The Decision from the Supreme Court in Maughan : Significant Ramifications for Coroners and Practitioners
The much anticipated judgment of the Supreme Court in R (Maughan) v HM Senior Coroner for Oxfordshire  UKSC 46 was handed down on Friday 13th November. The appeal was primarily concerned with the standard of proof to be applied at an inquest when considering the short-form conclusion of “Suicide” and whether that standard differs if the relevant facts are recorded in a “Narrative Conclusion”.
Following a hearing in February 2020, at which the Court heard from not only the parties but also the Chief Coroner of England and Wales and the charity, INQUEST, as Interveners, the appeal was dismissed by a majority of 3-2.
Lady Arden (who gave the leading judgment) and Lords Wilson and Carnwath held that the standard of proof for all conclusions at an inquest is the civil standard, namely the “balance of probabilities”. The civil standard must now be applied to the short-form conclusion of Suicide as well as to a Narrative Conclusion, and it must also be applied to the short-form conclusion of “Unlawful Killing”. Lords Reed and Kerr gave dissenting judgments.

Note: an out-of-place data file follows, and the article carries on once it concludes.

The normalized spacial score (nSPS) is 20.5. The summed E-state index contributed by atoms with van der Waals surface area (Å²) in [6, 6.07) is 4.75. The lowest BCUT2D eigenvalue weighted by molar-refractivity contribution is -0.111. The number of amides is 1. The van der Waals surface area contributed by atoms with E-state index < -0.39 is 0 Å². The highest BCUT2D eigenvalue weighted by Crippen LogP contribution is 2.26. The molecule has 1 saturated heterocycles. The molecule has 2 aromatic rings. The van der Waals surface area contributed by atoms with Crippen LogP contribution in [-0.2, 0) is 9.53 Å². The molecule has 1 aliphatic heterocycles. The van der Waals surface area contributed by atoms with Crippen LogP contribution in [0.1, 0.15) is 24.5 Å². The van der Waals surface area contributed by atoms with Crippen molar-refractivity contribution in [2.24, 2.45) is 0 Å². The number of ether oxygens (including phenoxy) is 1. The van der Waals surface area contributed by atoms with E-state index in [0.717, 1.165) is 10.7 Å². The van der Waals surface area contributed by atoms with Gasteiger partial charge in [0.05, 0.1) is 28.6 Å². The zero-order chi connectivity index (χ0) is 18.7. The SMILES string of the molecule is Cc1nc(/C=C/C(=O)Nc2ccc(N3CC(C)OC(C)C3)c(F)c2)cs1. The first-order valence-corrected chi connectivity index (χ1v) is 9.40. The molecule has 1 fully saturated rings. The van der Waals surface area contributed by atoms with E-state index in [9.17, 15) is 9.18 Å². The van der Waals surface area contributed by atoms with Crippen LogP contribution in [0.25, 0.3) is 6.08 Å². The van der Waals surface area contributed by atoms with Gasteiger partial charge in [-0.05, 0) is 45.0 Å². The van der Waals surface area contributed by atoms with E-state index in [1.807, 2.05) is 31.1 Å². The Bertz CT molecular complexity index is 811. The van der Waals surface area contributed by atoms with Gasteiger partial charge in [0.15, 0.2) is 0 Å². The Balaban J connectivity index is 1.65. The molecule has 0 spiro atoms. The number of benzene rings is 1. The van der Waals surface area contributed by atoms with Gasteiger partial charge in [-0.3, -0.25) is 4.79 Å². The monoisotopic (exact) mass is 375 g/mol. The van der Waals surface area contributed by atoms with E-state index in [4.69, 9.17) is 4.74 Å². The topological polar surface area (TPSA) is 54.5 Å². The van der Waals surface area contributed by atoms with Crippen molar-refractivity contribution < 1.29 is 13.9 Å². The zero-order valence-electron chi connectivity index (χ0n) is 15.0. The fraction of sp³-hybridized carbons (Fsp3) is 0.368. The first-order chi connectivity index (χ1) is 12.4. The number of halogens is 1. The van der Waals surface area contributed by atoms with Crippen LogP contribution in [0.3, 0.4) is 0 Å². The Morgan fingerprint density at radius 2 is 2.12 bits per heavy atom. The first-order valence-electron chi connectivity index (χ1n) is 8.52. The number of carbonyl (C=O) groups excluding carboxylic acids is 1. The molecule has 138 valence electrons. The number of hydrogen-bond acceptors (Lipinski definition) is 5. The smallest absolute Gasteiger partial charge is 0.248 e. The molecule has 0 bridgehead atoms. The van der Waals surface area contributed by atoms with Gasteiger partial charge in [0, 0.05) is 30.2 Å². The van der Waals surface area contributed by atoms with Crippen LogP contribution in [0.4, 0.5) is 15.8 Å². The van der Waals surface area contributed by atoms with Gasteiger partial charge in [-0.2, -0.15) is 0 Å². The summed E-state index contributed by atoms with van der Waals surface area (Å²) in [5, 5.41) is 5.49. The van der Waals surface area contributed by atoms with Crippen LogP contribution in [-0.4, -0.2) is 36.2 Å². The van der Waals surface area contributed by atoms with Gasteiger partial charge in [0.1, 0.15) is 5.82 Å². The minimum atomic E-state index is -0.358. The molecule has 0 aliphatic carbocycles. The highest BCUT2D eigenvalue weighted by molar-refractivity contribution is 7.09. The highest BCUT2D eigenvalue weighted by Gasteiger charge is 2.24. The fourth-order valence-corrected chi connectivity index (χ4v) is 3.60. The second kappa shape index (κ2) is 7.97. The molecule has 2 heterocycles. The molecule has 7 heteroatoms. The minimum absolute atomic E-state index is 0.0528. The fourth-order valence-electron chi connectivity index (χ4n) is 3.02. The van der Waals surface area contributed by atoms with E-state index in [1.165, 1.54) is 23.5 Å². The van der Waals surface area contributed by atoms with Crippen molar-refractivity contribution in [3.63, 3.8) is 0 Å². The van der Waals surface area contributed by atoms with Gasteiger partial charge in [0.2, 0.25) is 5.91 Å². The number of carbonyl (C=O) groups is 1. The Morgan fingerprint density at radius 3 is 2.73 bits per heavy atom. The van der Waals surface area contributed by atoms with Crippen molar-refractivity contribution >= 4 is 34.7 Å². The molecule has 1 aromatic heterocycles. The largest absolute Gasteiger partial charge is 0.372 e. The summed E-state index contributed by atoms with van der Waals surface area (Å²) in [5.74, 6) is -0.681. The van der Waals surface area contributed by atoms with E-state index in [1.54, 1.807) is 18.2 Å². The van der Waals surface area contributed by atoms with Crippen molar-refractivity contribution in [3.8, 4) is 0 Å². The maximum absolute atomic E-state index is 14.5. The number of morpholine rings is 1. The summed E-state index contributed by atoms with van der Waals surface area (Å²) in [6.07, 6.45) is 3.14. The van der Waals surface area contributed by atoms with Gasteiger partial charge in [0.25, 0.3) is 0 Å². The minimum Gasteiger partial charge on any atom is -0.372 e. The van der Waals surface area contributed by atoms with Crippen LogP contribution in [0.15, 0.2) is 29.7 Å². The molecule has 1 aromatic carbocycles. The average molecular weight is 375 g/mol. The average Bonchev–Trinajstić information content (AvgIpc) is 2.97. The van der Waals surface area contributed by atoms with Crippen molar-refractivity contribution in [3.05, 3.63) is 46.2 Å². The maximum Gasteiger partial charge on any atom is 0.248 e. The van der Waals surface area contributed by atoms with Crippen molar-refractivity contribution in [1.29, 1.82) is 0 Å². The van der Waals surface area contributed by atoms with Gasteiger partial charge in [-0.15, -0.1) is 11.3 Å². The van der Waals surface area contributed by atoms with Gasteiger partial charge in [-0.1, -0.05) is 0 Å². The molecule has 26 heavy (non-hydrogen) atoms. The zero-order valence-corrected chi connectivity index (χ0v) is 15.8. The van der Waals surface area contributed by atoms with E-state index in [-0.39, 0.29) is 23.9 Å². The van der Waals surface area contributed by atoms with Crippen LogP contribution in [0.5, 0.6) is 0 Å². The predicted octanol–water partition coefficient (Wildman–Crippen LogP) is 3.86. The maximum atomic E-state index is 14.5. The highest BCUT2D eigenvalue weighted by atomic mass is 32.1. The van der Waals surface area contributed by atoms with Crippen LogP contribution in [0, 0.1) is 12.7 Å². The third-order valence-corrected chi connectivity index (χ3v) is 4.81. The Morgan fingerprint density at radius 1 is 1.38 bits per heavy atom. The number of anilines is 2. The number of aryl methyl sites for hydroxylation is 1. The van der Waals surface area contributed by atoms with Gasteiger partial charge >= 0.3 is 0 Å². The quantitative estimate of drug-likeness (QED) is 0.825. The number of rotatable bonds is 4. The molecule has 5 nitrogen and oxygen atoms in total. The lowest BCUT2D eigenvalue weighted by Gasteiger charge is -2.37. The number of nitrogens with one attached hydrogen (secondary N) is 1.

Coroners have been applying the civil standard in relation the conclusion of Suicide for some time now, as both courts below gave judgments to the same effect; this aspect of the case will not come as a shock, therefore. But the Supreme Court’s decision that the conclusion of Unlawful Killing is also subject to the civil standard represents a change which is likely to have significant and wide-ranging ramifications for coroners and practitioners. The ruling will increase the number of cases in which Unlawful Killing will be considered and returned, not only for deaths in custody or following the use of force, but also for deaths following serious concerns about clinical care.
The Chief Coroner has already written to coroners with some guidance but it seems likely that a comprehensive review will have to follow, once the effect of the judgment has been fully digested.
The judgment can be found here.
Alison Hewitt appeared on behalf of the Respondent, HM Senior Coroner for Oxfordshire.